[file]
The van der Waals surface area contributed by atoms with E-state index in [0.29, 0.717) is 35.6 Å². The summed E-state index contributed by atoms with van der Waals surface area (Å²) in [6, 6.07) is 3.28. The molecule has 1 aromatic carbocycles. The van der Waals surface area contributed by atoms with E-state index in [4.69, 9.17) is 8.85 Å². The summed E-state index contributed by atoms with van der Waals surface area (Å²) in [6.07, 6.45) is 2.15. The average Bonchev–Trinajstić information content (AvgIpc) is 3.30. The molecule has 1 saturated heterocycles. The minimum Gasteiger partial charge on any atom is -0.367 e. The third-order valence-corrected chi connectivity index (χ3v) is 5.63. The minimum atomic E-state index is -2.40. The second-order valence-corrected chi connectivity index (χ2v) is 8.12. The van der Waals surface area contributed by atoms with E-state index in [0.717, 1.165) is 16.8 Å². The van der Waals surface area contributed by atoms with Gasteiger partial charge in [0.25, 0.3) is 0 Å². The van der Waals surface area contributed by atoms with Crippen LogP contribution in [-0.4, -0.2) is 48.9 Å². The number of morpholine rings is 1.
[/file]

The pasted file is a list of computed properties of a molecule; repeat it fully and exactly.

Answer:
The van der Waals surface area contributed by atoms with E-state index in [0.29, 0.717) is 35.6 Å². The summed E-state index contributed by atoms with van der Waals surface area (Å²) in [6, 6.07) is 3.28. The molecule has 1 aromatic carbocycles. The van der Waals surface area contributed by atoms with E-state index in [4.69, 9.17) is 8.85 Å². The summed E-state index contributed by atoms with van der Waals surface area (Å²) in [6.07, 6.45) is 2.15. The average Bonchev–Trinajstić information content (AvgIpc) is 3.30. The molecule has 1 saturated heterocycles. The minimum Gasteiger partial charge on any atom is -0.367 e. The third-order valence-corrected chi connectivity index (χ3v) is 5.63. The minimum atomic E-state index is -2.40. The second-order valence-corrected chi connectivity index (χ2v) is 8.12. The van der Waals surface area contributed by atoms with E-state index in [0.717, 1.165) is 16.8 Å². The van der Waals surface area contributed by atoms with Gasteiger partial charge in [0.25, 0.3) is 0 Å². The van der Waals surface area contributed by atoms with Crippen LogP contribution in [-0.4, -0.2) is 48.9 Å². The number of morpholine rings is 1.